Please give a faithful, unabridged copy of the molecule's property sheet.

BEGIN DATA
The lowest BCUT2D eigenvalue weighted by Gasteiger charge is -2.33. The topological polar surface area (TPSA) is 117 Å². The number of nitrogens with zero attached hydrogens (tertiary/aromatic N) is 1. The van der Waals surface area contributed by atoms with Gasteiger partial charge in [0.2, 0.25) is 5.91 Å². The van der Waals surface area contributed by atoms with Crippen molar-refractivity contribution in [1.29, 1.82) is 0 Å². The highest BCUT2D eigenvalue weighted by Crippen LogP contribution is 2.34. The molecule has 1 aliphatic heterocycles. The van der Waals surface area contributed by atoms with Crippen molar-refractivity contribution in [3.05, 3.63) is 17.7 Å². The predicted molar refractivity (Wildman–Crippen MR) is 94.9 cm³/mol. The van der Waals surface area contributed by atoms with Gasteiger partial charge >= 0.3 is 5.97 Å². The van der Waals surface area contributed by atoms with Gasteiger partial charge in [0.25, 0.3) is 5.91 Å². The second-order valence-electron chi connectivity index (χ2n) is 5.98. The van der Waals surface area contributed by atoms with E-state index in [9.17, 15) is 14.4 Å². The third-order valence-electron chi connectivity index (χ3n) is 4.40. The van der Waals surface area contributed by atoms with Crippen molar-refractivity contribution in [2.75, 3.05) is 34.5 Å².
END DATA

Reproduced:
The lowest BCUT2D eigenvalue weighted by Gasteiger charge is -2.33. The topological polar surface area (TPSA) is 117 Å². The number of nitrogens with zero attached hydrogens (tertiary/aromatic N) is 1. The van der Waals surface area contributed by atoms with Gasteiger partial charge in [0.2, 0.25) is 5.91 Å². The van der Waals surface area contributed by atoms with Crippen molar-refractivity contribution in [1.29, 1.82) is 0 Å². The highest BCUT2D eigenvalue weighted by Crippen LogP contribution is 2.34. The molecule has 1 aliphatic heterocycles. The van der Waals surface area contributed by atoms with Crippen molar-refractivity contribution in [3.05, 3.63) is 17.7 Å². The predicted molar refractivity (Wildman–Crippen MR) is 94.9 cm³/mol. The van der Waals surface area contributed by atoms with Gasteiger partial charge >= 0.3 is 5.97 Å². The van der Waals surface area contributed by atoms with Gasteiger partial charge in [0.25, 0.3) is 5.91 Å². The second-order valence-electron chi connectivity index (χ2n) is 5.98. The van der Waals surface area contributed by atoms with E-state index in [9.17, 15) is 14.4 Å². The third-order valence-electron chi connectivity index (χ3n) is 4.40. The van der Waals surface area contributed by atoms with Crippen molar-refractivity contribution in [2.75, 3.05) is 34.5 Å².